Testing testing.test.feature_addition_SUITE: Starting test, 1 test cases
- - - - - - - - - - - - - - - - - - - - - - - - - -
maths:add failed
Reason: undef
- - - - - - - - - - - - - - - - - - - - - - - - - -
Testing testing.test.feature_addition_SUITE: *** FAILED test case 1 of 1 ***
Testing testing.test.feature_addition_SUITE: TEST COMPLETE, 0 ok, 1 failed of 1 test cases

maths is the actual business code that we are writing tests for.

Here it is.

File: src/maths.erl

-module(maths).

-export([add/1]).

add(Numbers) ->
    lists:foldl(fun(N, A) -> A+N end, 0, Numbers).

Run tests

make ct

And voilà! Your test passed!

TEST INFO: 1 test(s), 1 case(s) in 1 suite(s)

Testing testing.test.feature_addition_SUITE: Starting test, 1 test cases
Testing testing.test.feature_addition_SUITE: TEST COMPLETE, 1 ok, 0 failed of 1 test cases

Iterate

And now the fun starts:

  • Add more tests
  • Add more step definitions
  • Add more business logic
  • Test, implement, modify, refactor until all tests pass

Reference guide: writing tests

Rules

Write your tests using the Gherkin syntax.

ecucumber will automatically process Gherkin files placed in the features/ sub-directory of your project with the .feature extension.

ecucumber will generate a Common Test Erlang test module for each .feature file so lowercase filenames are highly recommended.

ecucumber only supports english Gherkin keywords for the moment. This is a limitation of egherkin, the Gherkin parser used by ecucumber.

Step definitions

Testing code must be placed in step definitions Erlang modules.

Step definitions modules must implement the following callbacks:

setup(Context) -> Context

Initialization code, called before each scenario or once at the very beginning depending on where the activation tag was placed.

cleanup(Context) -> Context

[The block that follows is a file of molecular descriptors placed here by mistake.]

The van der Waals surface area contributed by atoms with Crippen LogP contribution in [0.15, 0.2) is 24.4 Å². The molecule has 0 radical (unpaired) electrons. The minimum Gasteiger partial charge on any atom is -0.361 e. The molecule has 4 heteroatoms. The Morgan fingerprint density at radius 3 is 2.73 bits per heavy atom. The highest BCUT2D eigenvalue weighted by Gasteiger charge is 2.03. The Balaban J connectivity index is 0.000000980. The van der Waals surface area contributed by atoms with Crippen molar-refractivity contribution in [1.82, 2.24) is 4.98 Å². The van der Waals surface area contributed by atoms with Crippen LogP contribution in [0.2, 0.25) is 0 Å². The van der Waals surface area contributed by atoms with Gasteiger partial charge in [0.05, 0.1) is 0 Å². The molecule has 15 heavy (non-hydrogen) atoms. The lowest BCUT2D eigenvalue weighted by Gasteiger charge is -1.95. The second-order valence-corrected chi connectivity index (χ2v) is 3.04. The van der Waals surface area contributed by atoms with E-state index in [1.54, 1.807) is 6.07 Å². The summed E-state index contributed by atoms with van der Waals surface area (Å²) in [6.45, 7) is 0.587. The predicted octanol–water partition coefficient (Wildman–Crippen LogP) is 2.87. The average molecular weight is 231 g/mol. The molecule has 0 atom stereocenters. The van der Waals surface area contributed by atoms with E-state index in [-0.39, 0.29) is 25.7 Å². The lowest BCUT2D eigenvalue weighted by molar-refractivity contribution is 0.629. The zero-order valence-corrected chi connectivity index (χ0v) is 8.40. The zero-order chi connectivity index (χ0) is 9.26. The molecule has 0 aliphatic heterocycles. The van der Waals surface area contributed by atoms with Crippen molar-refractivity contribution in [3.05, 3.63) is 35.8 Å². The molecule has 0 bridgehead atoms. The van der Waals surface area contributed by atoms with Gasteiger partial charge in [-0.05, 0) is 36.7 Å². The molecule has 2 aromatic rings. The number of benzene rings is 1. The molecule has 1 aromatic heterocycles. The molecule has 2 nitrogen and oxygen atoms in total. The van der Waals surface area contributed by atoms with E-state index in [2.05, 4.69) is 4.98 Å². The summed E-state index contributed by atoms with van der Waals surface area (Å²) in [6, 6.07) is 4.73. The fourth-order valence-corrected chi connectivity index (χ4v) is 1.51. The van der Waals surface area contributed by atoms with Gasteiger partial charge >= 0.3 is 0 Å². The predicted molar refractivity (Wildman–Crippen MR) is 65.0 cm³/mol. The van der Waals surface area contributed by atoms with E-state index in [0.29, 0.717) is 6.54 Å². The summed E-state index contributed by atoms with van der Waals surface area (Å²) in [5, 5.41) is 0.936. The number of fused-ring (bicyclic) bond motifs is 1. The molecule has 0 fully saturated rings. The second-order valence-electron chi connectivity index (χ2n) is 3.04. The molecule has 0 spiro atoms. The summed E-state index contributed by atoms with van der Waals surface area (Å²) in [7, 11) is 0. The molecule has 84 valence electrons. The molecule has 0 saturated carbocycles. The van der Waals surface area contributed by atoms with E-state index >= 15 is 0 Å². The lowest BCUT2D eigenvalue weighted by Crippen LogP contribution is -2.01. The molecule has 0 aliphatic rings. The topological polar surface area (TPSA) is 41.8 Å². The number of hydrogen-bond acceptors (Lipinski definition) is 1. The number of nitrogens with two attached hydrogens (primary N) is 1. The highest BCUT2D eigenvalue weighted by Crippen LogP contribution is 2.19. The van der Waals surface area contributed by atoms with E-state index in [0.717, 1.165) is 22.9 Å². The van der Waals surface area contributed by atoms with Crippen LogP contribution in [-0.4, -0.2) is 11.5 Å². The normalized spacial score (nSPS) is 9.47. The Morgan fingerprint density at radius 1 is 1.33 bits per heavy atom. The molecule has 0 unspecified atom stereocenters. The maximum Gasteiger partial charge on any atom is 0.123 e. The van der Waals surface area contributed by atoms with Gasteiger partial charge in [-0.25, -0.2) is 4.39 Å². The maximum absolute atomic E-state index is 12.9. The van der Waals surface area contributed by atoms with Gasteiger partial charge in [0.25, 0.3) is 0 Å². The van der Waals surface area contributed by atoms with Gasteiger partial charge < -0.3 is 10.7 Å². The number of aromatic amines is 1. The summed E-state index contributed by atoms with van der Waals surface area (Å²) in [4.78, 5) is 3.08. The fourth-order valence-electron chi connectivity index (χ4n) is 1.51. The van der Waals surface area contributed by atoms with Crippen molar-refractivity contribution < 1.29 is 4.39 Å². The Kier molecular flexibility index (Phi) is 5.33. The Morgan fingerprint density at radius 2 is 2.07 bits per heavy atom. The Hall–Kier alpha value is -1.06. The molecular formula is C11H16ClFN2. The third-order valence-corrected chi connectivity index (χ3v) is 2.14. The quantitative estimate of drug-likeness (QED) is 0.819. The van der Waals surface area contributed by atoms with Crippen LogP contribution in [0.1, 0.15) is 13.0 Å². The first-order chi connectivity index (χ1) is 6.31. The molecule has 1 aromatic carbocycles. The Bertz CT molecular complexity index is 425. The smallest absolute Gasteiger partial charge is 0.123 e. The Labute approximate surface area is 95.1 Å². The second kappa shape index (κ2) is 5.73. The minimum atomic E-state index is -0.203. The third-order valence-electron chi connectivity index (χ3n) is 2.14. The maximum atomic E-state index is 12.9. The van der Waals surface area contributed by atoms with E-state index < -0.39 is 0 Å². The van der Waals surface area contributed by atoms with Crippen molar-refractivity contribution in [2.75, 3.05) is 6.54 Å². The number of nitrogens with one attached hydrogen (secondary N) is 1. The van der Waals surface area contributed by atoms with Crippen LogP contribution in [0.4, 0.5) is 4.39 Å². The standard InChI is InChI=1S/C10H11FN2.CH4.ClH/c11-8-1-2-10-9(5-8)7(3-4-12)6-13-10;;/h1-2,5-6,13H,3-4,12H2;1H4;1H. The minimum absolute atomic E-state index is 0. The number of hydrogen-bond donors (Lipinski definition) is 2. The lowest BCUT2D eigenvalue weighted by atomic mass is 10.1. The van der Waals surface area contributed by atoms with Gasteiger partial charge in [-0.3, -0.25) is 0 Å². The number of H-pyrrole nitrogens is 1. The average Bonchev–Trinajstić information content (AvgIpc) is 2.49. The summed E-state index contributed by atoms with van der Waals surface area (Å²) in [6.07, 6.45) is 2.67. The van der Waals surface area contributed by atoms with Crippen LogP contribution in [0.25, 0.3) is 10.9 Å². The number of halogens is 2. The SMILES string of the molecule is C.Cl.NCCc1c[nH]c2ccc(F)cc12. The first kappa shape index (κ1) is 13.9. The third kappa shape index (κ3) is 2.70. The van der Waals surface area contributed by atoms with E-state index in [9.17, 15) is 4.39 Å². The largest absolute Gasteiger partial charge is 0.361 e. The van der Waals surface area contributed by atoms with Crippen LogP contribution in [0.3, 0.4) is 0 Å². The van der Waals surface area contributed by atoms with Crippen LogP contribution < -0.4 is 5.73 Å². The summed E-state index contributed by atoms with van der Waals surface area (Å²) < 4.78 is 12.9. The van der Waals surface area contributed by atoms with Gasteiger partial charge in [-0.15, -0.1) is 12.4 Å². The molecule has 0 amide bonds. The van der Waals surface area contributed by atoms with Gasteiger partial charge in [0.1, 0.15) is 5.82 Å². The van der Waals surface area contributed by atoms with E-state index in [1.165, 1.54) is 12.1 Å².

Cleanup code, called after each scenario or once at the very end depending on where the activation tag was placed.

step_def(GWT, StepParts, Context) -> Context | nomatch

Where:

GWT = given_keyword | when_keyword | then_keyword
StepParts = [StepPart]
StepPart = binary() | DocString | DataTable
DocString = {docstring, [Line :: binary()]}
DataTable = {datatable,
    [RowName :: binary()],
    [{RowName :: binary(), Value :: binary()]}

Use GWT and StepParts to match a step pattern. This is where you place your test code that gets called by ecucumber during execution. Either return a Context (modified or unchanged) when the step was handled or nomatch when no match was found. When nomatch is returned, the execution proceeds with following step definitions modules, otherwise the execution proceeds to the next step in the scenario with the new Context.

Binding step definitions with tests

Step definitions are associated with tests using @mod:<module> Gherkin tags.

Example: the following tag will activate evaluation of step definitions in the maths_step_defs Erlang module

@mod:maths_step_defs

Step definitions evaluation

All step definitions activated by a @mod:<module> Gherkin tag are evaluated by calling the <module>:step_def/3 callback until one step definitions module returns a new context instead of nomatch.

The order of evaluation is the following:

  • Scenario tags in order of declaration
  • Feature tags in order of declaration

Example:

@mod:common @mod:extras
Feature: Addition

@mod:addition @mod:calculator
Scenario: Add two numbers
    Given I have entered 50 into the calculator
    And I have entered 70 into the calculator
    When I press add
    Then the result should be 120 on the screen

Each step of the above scenario will trigger evaluation of the following step definitions modules, in this order:

  • addition
  • calculator
  • common
  • extras

ecucumber and Git

ecucumber generates Common Test suites in the test/ directory.

You should have Git ignore these files.

Add the following to your .gitignore file:

test/feature_*.erl

Next steps

* Adding support for rebar
* Adding support for eunit

Please contribute!

How to contribute

You can contribute by using ecucumber.

You can contribute by providing feedback through tickets.

You can contribute by submitting code and then it's business as usual:

  • fork the project’s repository on GitHub by clicking on the Fork button.

  • clone your forked repository locally

  • create your local branch based on master

  • modify/extend the code and provide tests (untested changes will not be merged)

  • run all tests (commits with failing tests will not be merged)

    make ct

  • add your changes, commit and push

  • submit the pull request using the GitHub interface with an explanatory message

Compatibility

ecucumber was developed and tested with Erlang/OTP R16B03-1 on Windows 10.

The code only uses basic Erlang syntax and standard modules. It should work on all platforms and Erlang versions.

Please report any compatibility issue you encounter by opening a ticket.